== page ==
The typical tablet or convertible computer tops out at around 13-inches. But HP's gargantuan ZBook X2, that I've been testing for a couple of weeks, comes with a 14-inch display. Here's what I've learned.
It's been a while since I travelled with a 14-inch device. The largest notebook I've used for an extended period has been around the 13-inch mark and I've often managed with a smaller device like and 11-inch sub notebook or 10-inch tablet. So, carrying the 14-inch ZBook X2 took some getting used to. Although it's just 26mm thick with the detachable keyboard connected - it hooks on magnetically - it weighs in at over 2.1kg. That's not a criticism of the size or weight but an observation that it's quite different to my usual portable computer experience.
The first boot up
When the ZBook X2 first fires up, you'll notice that the machine is protected by HP's SureStart. this is a BIOS level of protection that ensures that when the computer starts, the BIOS hasn't been tampered with by malware. Once that passed, the computer launched into the pre-installed version of Windows 10 Professional.
The ZBook X2 is pitched at high-end users. As such, I am still baffled as to why the Start menu was filled with crap such as Minecraft and a bunch of games. This was something I bitched about almost a year ago and things aren't any better. What makes it more annoying is that with a business-focussed device like this, it adds to the deployment time for corporate IT teams, rather than simply being able to turn a PC on and have it auto-configure using tools such as MSSP or other remote deployment tech.
Once I'd gotten over that annoyance, I was ready to get working with the ZBook X2.
Real world operation
There are many different variants of the ZBook X2 with differing processor, memory and storage configurations. My test unit came with an Intel Core i7 vPro CPU, 32GB of memory and a 512GB SSD for storage. That's a very hefty system for my needs.
The display which runs at 3480 by 2160 was excellent. Watching movies, working on documents and spreadsheets and editing images were all handled with aplomb. One of the things I always do with Windows 10 is adjust the virtual desktop settings. interestingly, HP has added buttons to the left and right sides of the display for moving between virtual screens, as well as enabling and disabling touch and pen input.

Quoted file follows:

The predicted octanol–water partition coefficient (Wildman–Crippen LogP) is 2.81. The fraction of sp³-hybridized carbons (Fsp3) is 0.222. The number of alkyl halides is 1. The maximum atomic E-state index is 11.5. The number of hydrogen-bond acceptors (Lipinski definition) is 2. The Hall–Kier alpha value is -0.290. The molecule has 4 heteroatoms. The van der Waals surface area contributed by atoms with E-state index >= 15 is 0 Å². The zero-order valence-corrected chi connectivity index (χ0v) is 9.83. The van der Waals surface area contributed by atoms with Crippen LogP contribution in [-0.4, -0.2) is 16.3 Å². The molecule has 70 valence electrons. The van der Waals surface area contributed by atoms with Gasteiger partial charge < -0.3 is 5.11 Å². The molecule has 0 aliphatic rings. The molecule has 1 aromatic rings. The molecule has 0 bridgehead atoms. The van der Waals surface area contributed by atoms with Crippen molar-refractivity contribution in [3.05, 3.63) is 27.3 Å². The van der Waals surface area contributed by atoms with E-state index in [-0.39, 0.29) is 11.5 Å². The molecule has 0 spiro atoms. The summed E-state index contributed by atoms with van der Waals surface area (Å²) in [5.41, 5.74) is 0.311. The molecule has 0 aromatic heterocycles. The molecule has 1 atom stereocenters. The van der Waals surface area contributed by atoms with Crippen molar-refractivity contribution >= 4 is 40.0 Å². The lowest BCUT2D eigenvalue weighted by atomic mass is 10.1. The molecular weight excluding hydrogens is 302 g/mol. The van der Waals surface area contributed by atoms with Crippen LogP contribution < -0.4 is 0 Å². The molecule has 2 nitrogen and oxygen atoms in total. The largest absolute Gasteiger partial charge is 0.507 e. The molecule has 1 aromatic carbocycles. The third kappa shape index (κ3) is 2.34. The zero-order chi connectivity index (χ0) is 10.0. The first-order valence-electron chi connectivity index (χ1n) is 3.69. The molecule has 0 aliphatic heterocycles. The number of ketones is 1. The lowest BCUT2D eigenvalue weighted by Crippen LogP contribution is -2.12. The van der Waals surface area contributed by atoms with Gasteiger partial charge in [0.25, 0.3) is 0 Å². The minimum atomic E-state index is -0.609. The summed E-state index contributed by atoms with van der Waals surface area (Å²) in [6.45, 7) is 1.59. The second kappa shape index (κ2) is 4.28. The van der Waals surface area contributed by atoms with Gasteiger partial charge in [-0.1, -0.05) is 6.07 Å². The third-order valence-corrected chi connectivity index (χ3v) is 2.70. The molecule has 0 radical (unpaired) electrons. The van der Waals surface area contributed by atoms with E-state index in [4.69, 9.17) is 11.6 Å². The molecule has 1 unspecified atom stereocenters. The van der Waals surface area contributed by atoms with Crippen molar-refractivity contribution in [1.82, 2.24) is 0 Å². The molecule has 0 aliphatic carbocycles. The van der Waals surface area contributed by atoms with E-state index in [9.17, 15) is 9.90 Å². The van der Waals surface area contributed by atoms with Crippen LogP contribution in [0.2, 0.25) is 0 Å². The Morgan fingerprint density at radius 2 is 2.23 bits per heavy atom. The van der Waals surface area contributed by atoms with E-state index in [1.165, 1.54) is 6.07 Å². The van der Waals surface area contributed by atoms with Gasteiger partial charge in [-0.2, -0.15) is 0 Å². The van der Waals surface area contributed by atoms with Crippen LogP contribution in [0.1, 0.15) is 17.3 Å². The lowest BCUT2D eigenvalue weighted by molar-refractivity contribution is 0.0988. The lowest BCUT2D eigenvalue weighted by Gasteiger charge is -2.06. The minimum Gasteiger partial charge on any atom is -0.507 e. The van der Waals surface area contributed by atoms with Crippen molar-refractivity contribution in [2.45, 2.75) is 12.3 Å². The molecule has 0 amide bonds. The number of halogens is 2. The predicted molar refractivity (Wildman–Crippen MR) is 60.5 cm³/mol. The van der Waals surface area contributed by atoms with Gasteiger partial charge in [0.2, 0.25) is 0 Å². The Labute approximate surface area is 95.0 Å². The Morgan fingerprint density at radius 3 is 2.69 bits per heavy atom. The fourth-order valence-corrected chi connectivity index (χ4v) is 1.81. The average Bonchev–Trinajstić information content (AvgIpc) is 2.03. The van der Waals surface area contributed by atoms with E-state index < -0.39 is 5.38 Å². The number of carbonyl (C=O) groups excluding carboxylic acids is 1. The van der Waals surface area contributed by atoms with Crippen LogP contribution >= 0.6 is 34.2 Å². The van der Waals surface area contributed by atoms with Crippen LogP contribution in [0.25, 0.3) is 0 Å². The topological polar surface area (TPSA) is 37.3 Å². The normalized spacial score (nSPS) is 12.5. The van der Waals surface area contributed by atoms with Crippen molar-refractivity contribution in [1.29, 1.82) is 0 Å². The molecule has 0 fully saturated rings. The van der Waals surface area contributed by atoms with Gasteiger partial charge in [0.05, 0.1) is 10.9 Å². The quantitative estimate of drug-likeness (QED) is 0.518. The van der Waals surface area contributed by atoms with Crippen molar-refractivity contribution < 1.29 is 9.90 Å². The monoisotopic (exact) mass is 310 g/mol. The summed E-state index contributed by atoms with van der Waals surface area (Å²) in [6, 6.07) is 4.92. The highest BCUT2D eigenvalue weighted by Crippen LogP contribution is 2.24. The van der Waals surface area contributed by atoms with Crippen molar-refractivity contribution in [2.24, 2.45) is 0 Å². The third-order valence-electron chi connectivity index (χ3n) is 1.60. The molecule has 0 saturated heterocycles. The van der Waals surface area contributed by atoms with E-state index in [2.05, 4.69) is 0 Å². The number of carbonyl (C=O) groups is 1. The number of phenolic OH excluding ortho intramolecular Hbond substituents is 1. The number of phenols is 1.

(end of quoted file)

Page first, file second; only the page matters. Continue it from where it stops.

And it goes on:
the display is propped up by a hinged stand that folds out from behind the screen and allows you to set the display on a wide variety of viewing angles.
The screen has Bang and Olufsen speakers built in that did a great job when I was watching movies or listening to music when I should have been working.
That's important as the keyboard, which can be either flipped all the way behind the screen or detached, isn't needed for switching displays.
The keyboard took me a lot of getting used to. While the feel was great the extra column of keys down the right side meant that I kept hitting the home and end keys accidentally instead of backspace and shift. That took some time for me to change my typing style.
Connecting external devices was a breeze with USB-A, USB-C and HDMI connectors as well as a smartcard slot and SD card slot. As you'd expect, ti supports 802.11 a/b/g/n/ac Wi-Fi and Bluetooth 4.0.
HP has equipped the ZBook X2 with a 4-cell 70 Wh Li-ion polymer battery.
I was able to work for several hours, including a break to watch two-hour movie. On a full work day, I was able to work for between four and five hours, so I needed to carry the power adaptor with me during the day.
Price and recommendation
The HP ZBook X2 has a starting price of about $4,600. But to get one at the spec I tested will set you back closer to $6,450 making it the sort of system you'd buy only if you needed the highest spec possible.
The HP ZBook X2 is a great machine. It's powerful, has a great display and will handle pretty much any computing need you can throw at it in a package that you can easily take with you almost anywhere.